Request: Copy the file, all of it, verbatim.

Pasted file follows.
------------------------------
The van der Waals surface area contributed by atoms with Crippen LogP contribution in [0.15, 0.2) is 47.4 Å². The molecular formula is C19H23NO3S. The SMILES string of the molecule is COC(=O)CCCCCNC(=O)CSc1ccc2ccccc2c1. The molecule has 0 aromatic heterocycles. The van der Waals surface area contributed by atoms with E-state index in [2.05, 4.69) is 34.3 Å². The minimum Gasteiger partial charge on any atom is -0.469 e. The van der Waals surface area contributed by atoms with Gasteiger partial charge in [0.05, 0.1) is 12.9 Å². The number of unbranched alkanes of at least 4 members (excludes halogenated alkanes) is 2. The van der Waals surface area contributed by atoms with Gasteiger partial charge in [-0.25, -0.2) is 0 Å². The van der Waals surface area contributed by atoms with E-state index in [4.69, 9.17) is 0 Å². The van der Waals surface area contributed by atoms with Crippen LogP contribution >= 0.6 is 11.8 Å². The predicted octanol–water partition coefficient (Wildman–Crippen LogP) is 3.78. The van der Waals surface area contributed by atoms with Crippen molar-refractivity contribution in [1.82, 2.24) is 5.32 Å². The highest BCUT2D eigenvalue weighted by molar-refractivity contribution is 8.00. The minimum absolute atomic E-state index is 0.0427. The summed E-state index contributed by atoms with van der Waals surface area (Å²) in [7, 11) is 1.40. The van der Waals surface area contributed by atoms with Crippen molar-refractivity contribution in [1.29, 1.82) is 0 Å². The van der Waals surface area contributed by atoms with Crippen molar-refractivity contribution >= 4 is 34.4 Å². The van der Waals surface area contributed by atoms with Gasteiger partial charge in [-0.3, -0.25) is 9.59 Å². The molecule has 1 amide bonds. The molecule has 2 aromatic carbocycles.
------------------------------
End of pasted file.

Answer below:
The van der Waals surface area contributed by atoms with Crippen LogP contribution in [0.15, 0.2) is 47.4 Å². The molecular formula is C19H23NO3S. The SMILES string of the molecule is COC(=O)CCCCCNC(=O)CSc1ccc2ccccc2c1. The molecule has 0 aromatic heterocycles. The van der Waals surface area contributed by atoms with E-state index in [2.05, 4.69) is 34.3 Å². The minimum Gasteiger partial charge on any atom is -0.469 e. The van der Waals surface area contributed by atoms with Gasteiger partial charge in [0.05, 0.1) is 12.9 Å². The number of unbranched alkanes of at least 4 members (excludes halogenated alkanes) is 2. The van der Waals surface area contributed by atoms with Gasteiger partial charge in [-0.25, -0.2) is 0 Å². The van der Waals surface area contributed by atoms with E-state index in [4.69, 9.17) is 0 Å². The van der Waals surface area contributed by atoms with Crippen LogP contribution >= 0.6 is 11.8 Å². The predicted octanol–water partition coefficient (Wildman–Crippen LogP) is 3.78. The van der Waals surface area contributed by atoms with Crippen molar-refractivity contribution in [1.82, 2.24) is 5.32 Å². The highest BCUT2D eigenvalue weighted by molar-refractivity contribution is 8.00. The minimum absolute atomic E-state index is 0.0427. The summed E-state index contributed by atoms with van der Waals surface area (Å²) in [7, 11) is 1.40. The van der Waals surface area contributed by atoms with Crippen molar-refractivity contribution in [1.29, 1.82) is 0 Å². The van der Waals surface area contributed by atoms with Crippen molar-refractivity contribution >= 4 is 34.4 Å². The van der Waals surface area contributed by atoms with Gasteiger partial charge in [-0.3, -0.25) is 9.59 Å². The molecule has 1 amide bonds. The molecule has 2 aromatic carbocycles.